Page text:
The walking group ‘Steppin Sistas’ in Bristol are doing a charity walk to raise money for the mental health charity Nilaari, which focuses on BAME mental health.
The charity walk will take place between 1st-30th of September. The group is going to cover 30 miles within the 30 days.
Steppin Sistas hope to raise at £200, but feel confident that they will exceed this target. This money will be going to the mental health charity Nilaari, which has resonated with the group.
(Image: Sophie Brown & Thelma Hawthorne. Credit: Ruth Pitter).
Sophie Brown, the founder of Steppin Sistas, believes this was very important for a lot of the members of the group, she said:
“There are over 400 members of the group, there are a lot of women who have came from Nilaari who have used it for their mental health so it means a lot”.
As Nilaari does a lot of important work for BAME communities in Bristol, the group felt it was important to give back to a charity that has done a lot for them.
“We are really passionate about raising the benefits of talking therapies and we really want to encourage marginalised communities to consider mental health talking therapies”.– Jean Smith, Nilaari.
Thelma Hawthorne, a member of Steppin Sistas, believes that the charity Nilaari has done a lot for those in the local community, she said: “I think there is a strong connection in the community as there is a lot of access”.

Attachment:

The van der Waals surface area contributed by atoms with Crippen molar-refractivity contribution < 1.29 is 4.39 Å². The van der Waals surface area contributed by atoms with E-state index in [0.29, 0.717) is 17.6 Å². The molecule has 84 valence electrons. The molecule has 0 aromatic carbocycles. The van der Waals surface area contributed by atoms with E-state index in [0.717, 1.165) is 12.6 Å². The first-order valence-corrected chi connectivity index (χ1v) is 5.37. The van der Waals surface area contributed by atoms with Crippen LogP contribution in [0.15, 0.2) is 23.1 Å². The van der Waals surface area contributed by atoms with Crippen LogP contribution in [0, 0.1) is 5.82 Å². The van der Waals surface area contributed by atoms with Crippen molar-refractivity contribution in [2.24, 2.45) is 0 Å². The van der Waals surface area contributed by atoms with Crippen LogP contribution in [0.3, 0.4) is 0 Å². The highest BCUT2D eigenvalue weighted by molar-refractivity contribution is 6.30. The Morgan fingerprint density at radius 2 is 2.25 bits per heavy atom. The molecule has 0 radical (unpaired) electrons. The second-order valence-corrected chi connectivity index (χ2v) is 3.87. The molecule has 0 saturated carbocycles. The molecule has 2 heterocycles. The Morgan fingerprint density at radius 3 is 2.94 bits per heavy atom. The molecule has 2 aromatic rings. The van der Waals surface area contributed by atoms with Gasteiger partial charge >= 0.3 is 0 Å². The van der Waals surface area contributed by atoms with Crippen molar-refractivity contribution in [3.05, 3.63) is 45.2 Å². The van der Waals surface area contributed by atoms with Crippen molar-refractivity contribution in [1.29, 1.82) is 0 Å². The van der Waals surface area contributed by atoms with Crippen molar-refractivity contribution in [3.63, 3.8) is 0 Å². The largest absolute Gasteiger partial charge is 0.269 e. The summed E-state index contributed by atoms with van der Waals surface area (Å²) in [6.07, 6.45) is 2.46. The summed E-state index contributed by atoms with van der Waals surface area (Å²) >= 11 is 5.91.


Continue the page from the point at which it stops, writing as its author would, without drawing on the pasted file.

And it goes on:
The charity Nilaari was very happy to hear about the work Steppin Sistas is doing. Director Jean Smith at Nilaari expressed her gratitude,
She said: “So honoured really, that they chose us for a charity because A, it’s a community organisation but B, it targets the community we work with”.
Mental health has been a very delicate issue, especially throughout the pandemic. But for those suffering with mental health who are from a BAME background, it can be more difficult to receive the correct treatment.
Although Sophie believes Nilaari is doing wonders for the local community, she believes that other mental health services/charities are not as well-versed when dealing with patients who are from a BAME background. She said:
“I’ll be totally honest. I don’t think so and I think its to do with them not having any experience with BAME backgrounds and not understanding the culture. We can all help who we can help but you need to understand that culture to understand that and be able to support them”.– Sophie Brown
With the money being raised for Nilaari, Jean Smith is hoping to invest in talking therapies, she said: “We are really passionate about raising the benefits of talking therapies and we really want to encourage marginalised communities to consider mental health talking therapies”.
Jean continues: “Talking therapies is often not seen as an intervention for our communities”.
(This article was written and is owned by me, originally published on Powell and Barns Media).